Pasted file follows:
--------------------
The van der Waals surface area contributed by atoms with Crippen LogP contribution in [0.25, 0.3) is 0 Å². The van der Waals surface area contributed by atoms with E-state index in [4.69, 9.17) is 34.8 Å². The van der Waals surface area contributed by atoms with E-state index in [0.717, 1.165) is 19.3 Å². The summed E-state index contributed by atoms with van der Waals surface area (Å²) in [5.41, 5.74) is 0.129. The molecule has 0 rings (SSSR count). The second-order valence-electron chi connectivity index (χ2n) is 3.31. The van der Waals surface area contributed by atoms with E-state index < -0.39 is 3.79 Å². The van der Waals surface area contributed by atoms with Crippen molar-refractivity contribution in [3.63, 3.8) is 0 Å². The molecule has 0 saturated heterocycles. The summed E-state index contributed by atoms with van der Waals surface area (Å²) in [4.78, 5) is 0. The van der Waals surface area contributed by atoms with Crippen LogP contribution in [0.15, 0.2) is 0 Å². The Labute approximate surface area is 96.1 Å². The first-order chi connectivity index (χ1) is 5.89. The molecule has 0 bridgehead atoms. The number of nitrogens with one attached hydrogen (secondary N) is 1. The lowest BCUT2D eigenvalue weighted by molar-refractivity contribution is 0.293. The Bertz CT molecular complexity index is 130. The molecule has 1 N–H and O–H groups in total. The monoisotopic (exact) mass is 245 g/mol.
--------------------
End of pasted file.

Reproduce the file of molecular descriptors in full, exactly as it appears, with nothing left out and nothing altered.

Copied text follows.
The van der Waals surface area contributed by atoms with Crippen LogP contribution in [0.25, 0.3) is 0 Å². The van der Waals surface area contributed by atoms with E-state index in [4.69, 9.17) is 34.8 Å². The van der Waals surface area contributed by atoms with E-state index in [0.717, 1.165) is 19.3 Å². The summed E-state index contributed by atoms with van der Waals surface area (Å²) in [5.41, 5.74) is 0.129. The molecule has 0 rings (SSSR count). The second-order valence-electron chi connectivity index (χ2n) is 3.31. The van der Waals surface area contributed by atoms with E-state index < -0.39 is 3.79 Å². The van der Waals surface area contributed by atoms with Crippen molar-refractivity contribution in [3.63, 3.8) is 0 Å². The molecule has 0 saturated heterocycles. The summed E-state index contributed by atoms with van der Waals surface area (Å²) in [4.78, 5) is 0. The van der Waals surface area contributed by atoms with Crippen LogP contribution in [0.15, 0.2) is 0 Å². The Labute approximate surface area is 96.1 Å². The first-order chi connectivity index (χ1) is 5.89. The molecule has 0 bridgehead atoms. The number of nitrogens with one attached hydrogen (secondary N) is 1. The lowest BCUT2D eigenvalue weighted by molar-refractivity contribution is 0.293. The Bertz CT molecular complexity index is 130. The molecule has 1 N–H and O–H groups in total. The monoisotopic (exact) mass is 245 g/mol.